Page 17 - Food & Drink March 2020
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couple of millimetres shy of being recyclable. If we adjust the size it will mean consumers can ‘dotherightthing’andputtheir squeeze-on in the recycling bin.”
“Phase two is about how the business makes a totally plastic free portion-controlled sauce packaging. We are not just about the short-term solution, but medium- and longer-term viability as well. We’re working with Xinova, a leader in disruptive innovation and problem solving, on phase two.
vision for plastics where they are used and then re-used in a circular system, otherwise knownasacirculareconomy.
In Australia, all three Mars segments including food are partners of REDCycle.
“REDCycle has recycling bins in all Coles and Woolworths stores to collect soft plastics, like our MasterFoods Recipe bases, which they then convert into new products including street furniture and roads.
LEFT: Many brands mean many lines.
As he sees it, Harry says there are two options to the soft plastics challenge – mechanical or chemical recycling.
Mechanical processing sorts recyclables that have been collected through existing systems, like kerbside recycling.
For Harry, this type of processing is an area of opportunity, since what is currently available is limited, but there are still many unknowns as well as challenges around food safety when the mechanically recycled materials are converted back into food grade packaging.
The European Union in particular has concerns about the migration of inks and solvents into foodstuffs where mechanically recycled packaging is turned back into new packaging, he says.
The second option is chemical processing.“There’sstillalotof
work to do to understand whether packaging created from chemical processing, a process called pyrolysis, can be economically viable in Australia.
“In theory it’s a simple process of depolymerisation that converts the plastics into crude oil, which has more value than a bale of crushed plastic.
“We believe the solution for us is not one or the other. There is value in understanding the options for both. We are committed to meeting our 2025 target of one hundred per cent recyclable, reusable or compostable and need to think outside the square and are looking at all the options.”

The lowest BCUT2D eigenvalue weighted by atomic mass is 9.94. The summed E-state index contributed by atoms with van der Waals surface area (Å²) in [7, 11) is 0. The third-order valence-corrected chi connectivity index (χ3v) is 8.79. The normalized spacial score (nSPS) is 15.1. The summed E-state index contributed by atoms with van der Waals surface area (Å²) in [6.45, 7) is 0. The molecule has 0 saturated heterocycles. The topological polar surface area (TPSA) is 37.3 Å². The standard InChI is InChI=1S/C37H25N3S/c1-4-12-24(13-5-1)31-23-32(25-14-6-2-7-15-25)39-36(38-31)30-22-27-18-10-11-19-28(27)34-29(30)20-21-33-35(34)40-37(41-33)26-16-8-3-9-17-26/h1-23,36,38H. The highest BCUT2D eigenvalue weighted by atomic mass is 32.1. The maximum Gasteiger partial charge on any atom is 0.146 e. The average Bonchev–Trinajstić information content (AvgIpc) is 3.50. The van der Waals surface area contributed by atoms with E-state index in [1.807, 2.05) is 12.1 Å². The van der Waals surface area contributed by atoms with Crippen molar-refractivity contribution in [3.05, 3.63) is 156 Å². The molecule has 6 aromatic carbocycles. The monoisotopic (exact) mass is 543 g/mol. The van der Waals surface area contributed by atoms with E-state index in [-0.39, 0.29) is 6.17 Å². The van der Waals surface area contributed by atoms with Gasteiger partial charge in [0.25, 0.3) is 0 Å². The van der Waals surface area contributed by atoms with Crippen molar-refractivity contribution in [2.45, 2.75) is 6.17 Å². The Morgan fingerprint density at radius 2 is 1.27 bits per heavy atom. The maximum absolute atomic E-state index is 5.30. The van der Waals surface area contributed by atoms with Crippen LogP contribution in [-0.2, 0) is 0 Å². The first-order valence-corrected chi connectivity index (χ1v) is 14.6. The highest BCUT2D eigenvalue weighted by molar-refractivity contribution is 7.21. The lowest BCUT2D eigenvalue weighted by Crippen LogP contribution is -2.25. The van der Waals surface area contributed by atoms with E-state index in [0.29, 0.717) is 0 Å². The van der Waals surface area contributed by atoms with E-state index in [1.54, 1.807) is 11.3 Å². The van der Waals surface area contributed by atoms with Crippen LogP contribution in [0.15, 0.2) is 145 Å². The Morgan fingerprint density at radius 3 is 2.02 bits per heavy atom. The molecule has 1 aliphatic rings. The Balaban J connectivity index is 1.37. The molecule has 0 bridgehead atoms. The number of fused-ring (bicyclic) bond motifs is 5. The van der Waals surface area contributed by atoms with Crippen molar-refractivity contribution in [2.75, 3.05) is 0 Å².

The task is not a small one, but Harry and MFA see the urgency and responsibility for this generation to be the one that will revolutionise the end of life solutionsforpackaging. ✷
BELOW LEFT: Every home in Australia has a product from one of Mars Food Australia’s brands.
“ We believe there is no such thing as a sustainable product in unsustainable packaging. And it’s this belief driving our approach and innovation, to maintain all the benefits while making sure our packaging can be part of a circular economy.”
“And we’re working with our suppliers on the options available for all of our other packaging as well. This includes everything from switching materials to using single layer instead of multilayer materials and using bio-based packaging materials.”
On a global level, Mars has joined more than 150 businesses as a signatory to the Ellen MacArthur Foundation’s New Plastic Economy Global Commitment. This includes a
“However, the program is only as effective as those who use it. It’s about giving and getting. When consumers go to the shops they need to have their reusable shopping bags packed with soft plastics to recycle, and then use the bags for groceries.
“Our REDCycle partnership is important for us. It is diverting materials from landfill, which is one step closer to a closed loop system, but there is still a pressing issue around a more sustainable solution for soft plastics.” | March 2020 | Food&Drink business | 17

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